The seed-head is a large leafy compound cluster (i.e. synflorescence) with up to six groups of branches, with 2-18 branches in each group. These branches (5-8 cm long) are very slender (i.e. filiform) and end in a pair of elongated flower clusters (i.e. racemes). Leafy bracts (i.e. spatheoles) 6-8 cm long are present at the base of these branches. The elongated flower clusters (4-9 cm long) have about 10-14 joints, each bearing a pair of very hairy flower spikelets. One of the flower spikelets in each pair is stalkless (i.e. sessile), while the other is borne on a stalk (i.e. pedicel) about 4-5 mm long. The stalkless or sessile spikelet (7-9 mm long) has both male and female parts (i.e. it is bisexual) and has a large, bent and twisted, awn (1-4 cm long). The stalked or pedicellate spikelet (5-8 mm long) only has male parts does not produce seeds (i.e. it is unisexual and sterile). It usually has a much smaller awn (1-10 mm long) that is relatively straight. Flowering and fruiting occurs mainly during autumn and winter (i.e. from April to August). The flower spikelets are shed from the plant intact, along with their awns, and are usually referred to as 'seeds'. They actually consist of a 'seed' (i.e. caryopsis or grain), which is enclosed in a pair of inner floral bracts (i.e. a palea and lemma) and outer bracts (i.e. glumes). The 'seeds' (i.e. caryopses or grains) themselves are light brown to brownish-black in colour and only about 2-3 mm long by 1 mm wide.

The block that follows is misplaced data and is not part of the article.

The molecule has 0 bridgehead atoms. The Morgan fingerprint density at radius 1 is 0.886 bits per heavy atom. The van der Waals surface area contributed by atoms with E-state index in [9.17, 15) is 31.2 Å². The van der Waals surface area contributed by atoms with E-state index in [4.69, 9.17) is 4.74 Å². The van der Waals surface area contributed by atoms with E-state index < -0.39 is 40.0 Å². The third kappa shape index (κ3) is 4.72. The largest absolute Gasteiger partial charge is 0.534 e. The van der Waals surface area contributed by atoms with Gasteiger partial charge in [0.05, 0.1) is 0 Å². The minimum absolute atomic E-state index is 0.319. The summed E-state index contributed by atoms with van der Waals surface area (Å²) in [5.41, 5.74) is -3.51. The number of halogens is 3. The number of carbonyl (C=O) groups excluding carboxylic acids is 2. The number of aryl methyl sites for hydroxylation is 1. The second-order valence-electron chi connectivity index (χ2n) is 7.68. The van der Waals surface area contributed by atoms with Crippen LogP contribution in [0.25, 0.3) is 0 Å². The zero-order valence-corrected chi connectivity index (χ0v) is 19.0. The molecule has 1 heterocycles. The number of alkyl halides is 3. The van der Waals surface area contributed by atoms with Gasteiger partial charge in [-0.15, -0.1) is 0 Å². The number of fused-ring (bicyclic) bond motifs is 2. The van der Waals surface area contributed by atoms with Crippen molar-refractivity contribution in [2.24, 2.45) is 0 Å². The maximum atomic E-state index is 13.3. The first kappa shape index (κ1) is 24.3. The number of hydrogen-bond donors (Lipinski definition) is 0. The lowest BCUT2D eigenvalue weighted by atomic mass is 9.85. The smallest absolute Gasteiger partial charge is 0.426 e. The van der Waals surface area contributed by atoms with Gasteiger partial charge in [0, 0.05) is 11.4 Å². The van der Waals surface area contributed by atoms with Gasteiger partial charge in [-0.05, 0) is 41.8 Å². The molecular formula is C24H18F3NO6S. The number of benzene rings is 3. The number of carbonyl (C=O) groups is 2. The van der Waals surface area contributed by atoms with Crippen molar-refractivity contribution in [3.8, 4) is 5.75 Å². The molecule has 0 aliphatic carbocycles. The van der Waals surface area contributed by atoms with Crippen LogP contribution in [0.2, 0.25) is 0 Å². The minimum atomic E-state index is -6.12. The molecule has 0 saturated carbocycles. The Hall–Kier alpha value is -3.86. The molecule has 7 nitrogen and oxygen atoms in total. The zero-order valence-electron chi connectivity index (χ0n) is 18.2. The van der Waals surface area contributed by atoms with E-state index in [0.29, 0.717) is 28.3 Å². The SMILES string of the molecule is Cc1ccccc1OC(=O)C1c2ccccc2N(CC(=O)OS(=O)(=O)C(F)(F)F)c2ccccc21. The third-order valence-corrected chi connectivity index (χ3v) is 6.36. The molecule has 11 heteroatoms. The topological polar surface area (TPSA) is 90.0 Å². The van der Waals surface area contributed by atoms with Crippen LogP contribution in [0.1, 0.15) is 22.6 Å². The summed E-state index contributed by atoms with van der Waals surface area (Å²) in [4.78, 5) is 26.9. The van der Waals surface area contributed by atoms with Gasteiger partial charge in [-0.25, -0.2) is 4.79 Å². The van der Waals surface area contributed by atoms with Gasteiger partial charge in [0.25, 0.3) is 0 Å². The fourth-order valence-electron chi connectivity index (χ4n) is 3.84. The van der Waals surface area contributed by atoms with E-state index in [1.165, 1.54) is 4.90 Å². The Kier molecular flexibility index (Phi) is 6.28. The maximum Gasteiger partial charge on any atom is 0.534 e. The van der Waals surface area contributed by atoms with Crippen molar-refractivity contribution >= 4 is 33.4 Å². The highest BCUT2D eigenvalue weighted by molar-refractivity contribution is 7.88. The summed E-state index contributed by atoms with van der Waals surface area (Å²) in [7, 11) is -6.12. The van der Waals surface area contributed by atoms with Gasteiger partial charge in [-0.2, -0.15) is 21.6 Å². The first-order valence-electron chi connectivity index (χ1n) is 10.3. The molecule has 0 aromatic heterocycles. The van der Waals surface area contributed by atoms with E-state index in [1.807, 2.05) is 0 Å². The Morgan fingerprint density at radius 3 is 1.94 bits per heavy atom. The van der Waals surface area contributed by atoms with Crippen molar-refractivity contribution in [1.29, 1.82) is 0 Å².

Gamba grass (Andropogon gayanus) reproduces by seed. Because it was introduced as a commercial pasture plant, this species is most commonly spread to new areas as a consequence of being sold and deliberately planted for this purpose. Its transport as a fodder is another important means of dispersal to new areas.Roadside slashing, machinery, vehicles and animals may also be vectors that disperse seeds shorter distances once it has become established in an area. Since the seeds of this species are light and fluffy they can also be spread short distances by wind and can float on water.
Gamba grass (Andropogon gayanus) can usually be distinguished by its size, but is otherwise relatively similar to thatch grass (Hyparrhenia rufa). These two species can be distinguished by the following differences: gamba grass (Andropogon gayanus) is a very robust grass growing up to 4 m tall. Its paired flower clusters (i.e. racemes) are 4-9 cm long and each has 10-14 pairs of flower spikelets.thatch grass (Hyparrhenia rufa) is a robust grass growing up to 2.5 m tall. Its paired flower clusters (i.e. racemes) are 1.5-5 cm long and each has only 4-10 pairs of flower spikelets.